Before I start answering the question of whether GIMP is a Photoshop alternative or not, I have to make it clear that the GIMP project hasn’t been developed with the idea of being a Photoshop killer, as it often is labeled.
Yes, GIMP does offer quite a lot, but it is not intended to be a replica of Photoshop. In a sense, comparing GIMP and Photoshop is like comparing apples to oranges.
GIMP, short for GNU Image Manipulation Program, is a “freely distributed program for such tasks as photo retouching, image composition and image authoring.” It doesn’t have all the perks of Photoshop, though new functionalities are being added all the time, and it shouldn’t be regarded as a Photoshop replacement for every required task.
Photoshop is a commercial-grade application, and as such, should provide more for the money you pay. After this clarification, I think we can continue with the comparison between GIMP and Photoshop, as well as see some outstanding images created with GIMP.
GIMP v. Photoshop
Probably the most useful comparison between GIMP and Photoshop would be to evaluate their features side by side. However, such a task is next to impossible because both programs evolve constantly and a feature that is missing today will be present tomorrow, or possible to find a workaround with a plugin.
Additionally, since I am on camp GIMP and have been using the program for over a decade, I certainly don’t think of myself as a GIMP Pro), and my knowledge of Photoshop is next to nonexistent, it wouldn’t be fair to compare a program I more or less know with a program I am totally unfamiliar with.
Such comparisons are needless because they are not objective. If you want to see such a comparison, here is a review by a designer that is more familiar with Photoshop than with GIMP. The useful thing about this comparison is that it proves that a designer that is familiar with Photoshop isn’t at ease when trying to use GIMP. This isn’t surprising because as I note later, GIMP does have a steep learning curve, especially for somebody who is used to doing things the ‘Photoshop way.’
So, aside from feature-by-feature comparisons, here are some other points that differentiate the two programs:
- Price – The most notable difference between GIMP and Photoshop is that GIMP is free. Of course, if you want to donate, or help with GIMP development, this is more than welcome. The difference in cost is especially important for designers that don’t design full-time and for whom the price of Photoshop could be the equivalent of a few months’ income.
- Hardware Requirements – If you are a hardware maniac and can afford to get all the latest and greatest hardware, then the fact that GIMP is more light-weight and doesn’t require such powerful hardware isn’t a factor. However, for everybody else, Photoshop’s hardware requirements are a bit too much.
- Platform Availability – Since most designers will either use a Windows or a Mac computer, maybe it isn’t much of an issue that GIMP is cross-platform, while Photoshop is available only for Windows and Mac. However, many other pros, the author being one of them, use Linux and in this case even if you want to use Photoshop, you can’t do it directly (running it in a virtual machine is too much of a pain, so this isn’t a likely solution).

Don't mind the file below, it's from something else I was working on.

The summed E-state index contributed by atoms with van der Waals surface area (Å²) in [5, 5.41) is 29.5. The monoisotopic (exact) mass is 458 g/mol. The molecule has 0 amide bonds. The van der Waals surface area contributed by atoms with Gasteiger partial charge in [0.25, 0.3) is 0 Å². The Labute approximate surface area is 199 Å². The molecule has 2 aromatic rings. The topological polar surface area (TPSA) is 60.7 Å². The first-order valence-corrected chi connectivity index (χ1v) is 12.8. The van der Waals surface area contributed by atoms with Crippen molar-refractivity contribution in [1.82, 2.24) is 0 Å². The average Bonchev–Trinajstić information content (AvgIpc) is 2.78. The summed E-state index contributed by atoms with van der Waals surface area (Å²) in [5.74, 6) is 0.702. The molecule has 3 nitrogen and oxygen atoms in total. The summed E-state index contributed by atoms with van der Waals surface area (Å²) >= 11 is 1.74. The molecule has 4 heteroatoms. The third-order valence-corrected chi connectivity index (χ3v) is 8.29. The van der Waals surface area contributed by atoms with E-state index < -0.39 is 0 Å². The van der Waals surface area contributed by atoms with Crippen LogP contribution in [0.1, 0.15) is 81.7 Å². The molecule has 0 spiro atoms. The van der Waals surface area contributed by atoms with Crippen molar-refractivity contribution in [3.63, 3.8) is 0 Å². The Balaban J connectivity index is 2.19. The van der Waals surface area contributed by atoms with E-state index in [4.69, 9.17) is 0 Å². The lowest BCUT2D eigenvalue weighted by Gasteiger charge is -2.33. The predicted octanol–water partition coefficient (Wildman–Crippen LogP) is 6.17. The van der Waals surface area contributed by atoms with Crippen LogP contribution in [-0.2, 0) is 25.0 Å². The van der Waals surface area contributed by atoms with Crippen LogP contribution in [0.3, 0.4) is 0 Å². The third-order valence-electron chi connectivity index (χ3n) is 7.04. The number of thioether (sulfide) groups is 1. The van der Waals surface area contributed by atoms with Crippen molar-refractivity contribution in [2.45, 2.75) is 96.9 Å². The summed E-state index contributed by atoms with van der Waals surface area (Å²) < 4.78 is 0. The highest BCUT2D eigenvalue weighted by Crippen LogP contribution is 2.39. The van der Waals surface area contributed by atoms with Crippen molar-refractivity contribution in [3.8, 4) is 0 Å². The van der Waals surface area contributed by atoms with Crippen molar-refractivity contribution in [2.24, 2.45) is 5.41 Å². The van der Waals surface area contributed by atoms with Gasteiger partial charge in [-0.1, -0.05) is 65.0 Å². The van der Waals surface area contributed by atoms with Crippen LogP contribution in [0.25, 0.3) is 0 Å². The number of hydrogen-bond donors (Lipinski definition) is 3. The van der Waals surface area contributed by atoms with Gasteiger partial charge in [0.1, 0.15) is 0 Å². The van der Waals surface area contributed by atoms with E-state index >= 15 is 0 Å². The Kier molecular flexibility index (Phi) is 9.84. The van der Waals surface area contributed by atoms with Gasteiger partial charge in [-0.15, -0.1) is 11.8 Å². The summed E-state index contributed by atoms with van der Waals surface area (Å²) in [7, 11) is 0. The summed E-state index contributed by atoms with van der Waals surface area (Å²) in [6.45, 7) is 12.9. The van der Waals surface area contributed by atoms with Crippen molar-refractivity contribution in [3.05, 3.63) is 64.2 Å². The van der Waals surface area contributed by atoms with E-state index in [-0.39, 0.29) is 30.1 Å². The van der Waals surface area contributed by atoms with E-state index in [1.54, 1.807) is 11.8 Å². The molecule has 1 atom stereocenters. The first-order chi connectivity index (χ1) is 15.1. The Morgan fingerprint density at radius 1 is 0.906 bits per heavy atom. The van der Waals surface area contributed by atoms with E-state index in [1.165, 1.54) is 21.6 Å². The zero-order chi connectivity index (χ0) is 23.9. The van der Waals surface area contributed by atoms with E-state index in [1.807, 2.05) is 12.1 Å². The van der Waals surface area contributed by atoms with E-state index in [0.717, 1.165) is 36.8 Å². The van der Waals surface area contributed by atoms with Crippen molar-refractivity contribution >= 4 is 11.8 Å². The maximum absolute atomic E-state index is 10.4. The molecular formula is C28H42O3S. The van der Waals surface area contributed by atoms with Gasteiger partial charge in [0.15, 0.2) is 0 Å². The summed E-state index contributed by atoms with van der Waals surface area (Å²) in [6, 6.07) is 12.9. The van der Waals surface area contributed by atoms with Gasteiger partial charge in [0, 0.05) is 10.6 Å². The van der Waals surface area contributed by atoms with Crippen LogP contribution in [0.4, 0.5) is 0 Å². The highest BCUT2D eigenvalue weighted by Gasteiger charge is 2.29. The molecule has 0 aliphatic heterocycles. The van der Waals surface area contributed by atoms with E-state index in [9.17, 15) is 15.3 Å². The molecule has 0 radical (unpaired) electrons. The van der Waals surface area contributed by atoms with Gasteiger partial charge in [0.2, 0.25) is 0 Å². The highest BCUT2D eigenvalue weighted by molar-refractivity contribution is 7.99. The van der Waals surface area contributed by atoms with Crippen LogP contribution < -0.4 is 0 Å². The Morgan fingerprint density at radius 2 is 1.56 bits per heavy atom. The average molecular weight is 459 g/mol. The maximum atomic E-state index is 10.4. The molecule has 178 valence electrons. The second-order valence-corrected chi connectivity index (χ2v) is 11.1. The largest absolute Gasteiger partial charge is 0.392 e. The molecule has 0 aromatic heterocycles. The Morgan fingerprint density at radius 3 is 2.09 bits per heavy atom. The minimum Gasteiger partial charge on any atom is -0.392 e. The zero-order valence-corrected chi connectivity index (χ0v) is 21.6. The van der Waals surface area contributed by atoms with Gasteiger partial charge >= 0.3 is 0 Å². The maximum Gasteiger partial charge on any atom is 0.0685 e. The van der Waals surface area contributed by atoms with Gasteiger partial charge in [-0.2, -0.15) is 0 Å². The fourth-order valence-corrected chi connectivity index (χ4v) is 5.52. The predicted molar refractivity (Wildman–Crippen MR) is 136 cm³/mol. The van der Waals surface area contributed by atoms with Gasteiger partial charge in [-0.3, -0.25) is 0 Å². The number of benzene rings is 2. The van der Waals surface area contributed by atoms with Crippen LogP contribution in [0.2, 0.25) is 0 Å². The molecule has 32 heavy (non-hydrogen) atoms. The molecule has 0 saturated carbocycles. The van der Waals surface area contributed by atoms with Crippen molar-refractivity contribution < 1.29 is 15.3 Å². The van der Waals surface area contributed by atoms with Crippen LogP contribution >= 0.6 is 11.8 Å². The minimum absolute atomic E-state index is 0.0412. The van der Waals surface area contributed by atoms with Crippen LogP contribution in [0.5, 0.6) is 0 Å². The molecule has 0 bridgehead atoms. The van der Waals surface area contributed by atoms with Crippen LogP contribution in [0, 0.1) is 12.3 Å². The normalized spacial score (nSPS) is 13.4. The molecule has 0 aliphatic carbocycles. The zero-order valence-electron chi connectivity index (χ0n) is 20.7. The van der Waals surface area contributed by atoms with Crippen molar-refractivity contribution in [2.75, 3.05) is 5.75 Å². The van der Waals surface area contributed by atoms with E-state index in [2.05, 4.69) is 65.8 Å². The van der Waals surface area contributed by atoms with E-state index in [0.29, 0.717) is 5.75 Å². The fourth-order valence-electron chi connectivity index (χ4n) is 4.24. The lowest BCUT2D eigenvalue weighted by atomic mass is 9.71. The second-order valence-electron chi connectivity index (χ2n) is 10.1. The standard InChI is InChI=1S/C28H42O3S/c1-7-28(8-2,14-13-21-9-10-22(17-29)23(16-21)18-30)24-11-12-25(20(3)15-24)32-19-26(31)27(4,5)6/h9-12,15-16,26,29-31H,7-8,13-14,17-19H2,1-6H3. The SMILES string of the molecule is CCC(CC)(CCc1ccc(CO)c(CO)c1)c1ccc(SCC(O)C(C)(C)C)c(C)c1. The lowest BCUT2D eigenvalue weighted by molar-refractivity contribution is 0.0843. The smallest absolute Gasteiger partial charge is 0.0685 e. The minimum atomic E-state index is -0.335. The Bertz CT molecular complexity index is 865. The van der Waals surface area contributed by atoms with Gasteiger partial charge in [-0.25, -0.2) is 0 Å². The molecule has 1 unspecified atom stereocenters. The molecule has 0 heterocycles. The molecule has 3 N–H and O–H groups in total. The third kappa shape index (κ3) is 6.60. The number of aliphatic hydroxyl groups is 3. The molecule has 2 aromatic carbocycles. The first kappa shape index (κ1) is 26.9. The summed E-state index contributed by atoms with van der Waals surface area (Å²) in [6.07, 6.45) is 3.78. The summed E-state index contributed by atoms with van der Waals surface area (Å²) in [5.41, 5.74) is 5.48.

- Feature set – There is no doubt that in terms of features, Photoshop has more features, though the GIMP community does create lots of plugins, so it is quite possible that for many of the features that come with Photoshop, there is a GIMP plugin. Additionally, many of the features in Photoshop are not used by the majority of its users, or are used very rarely, so it turns out you are paying for something you don’t need. GIMP does have all the basic features, such as layers, channels, tons of filters, masks, and many more, so if you are worried it lacks vital features, this isn’t the case. There is even a GIMP plugin – PSPI – that allows you to run Photoshop plugins in GIMP, so functionality can be easily added, if required.
- Ease of use – This one is pretty subjective. It is believed that with Photoshop many tasks are easier to accomplish, while GIMP has a steep learning curve. Even though I am quite familiar with GIMP, I have to agree on this. I’ve noticed that if I don’t use a particular feature for some time, even if I knew it before, it takes me some time to refresh my memory about its functionality. Well, to be honest, this is true for almost any program I use, with Linux commands topping the list – I don’t use a command for a week and then it is gone from my memory.
If you find the GIMP interface too confusing, you could try GIMPshop. This is GIMP with a Photoshop-like interface (unfortunately, it is available only for Windows and Mac).
These comparisons can give you an idea if GIMP could be a Photoshop alternative or not. The choice of GIMP is like love – you don’t necessarily fall in love with the most beautiful or smartest person – you fall in love with somebody that is well suited to you.
If GIMP is good for you or not – you will only know this after giving it a try. What do you think?
- The Idea Generation Process of Scribbling on a Napkin
- The Cupcake Method for Improving Your Design Workflow
- The Importance of Storytelling in Design
- Is There a Perfect Solution to a Design Problem?
- Is It Really Worthwhile Having a Personal Portfolio?
- Leveraging the Power of Sushi to Improve Your Designs
- How Simple, Classic Design Should Work
- How to Find and Use Your Own Design Voice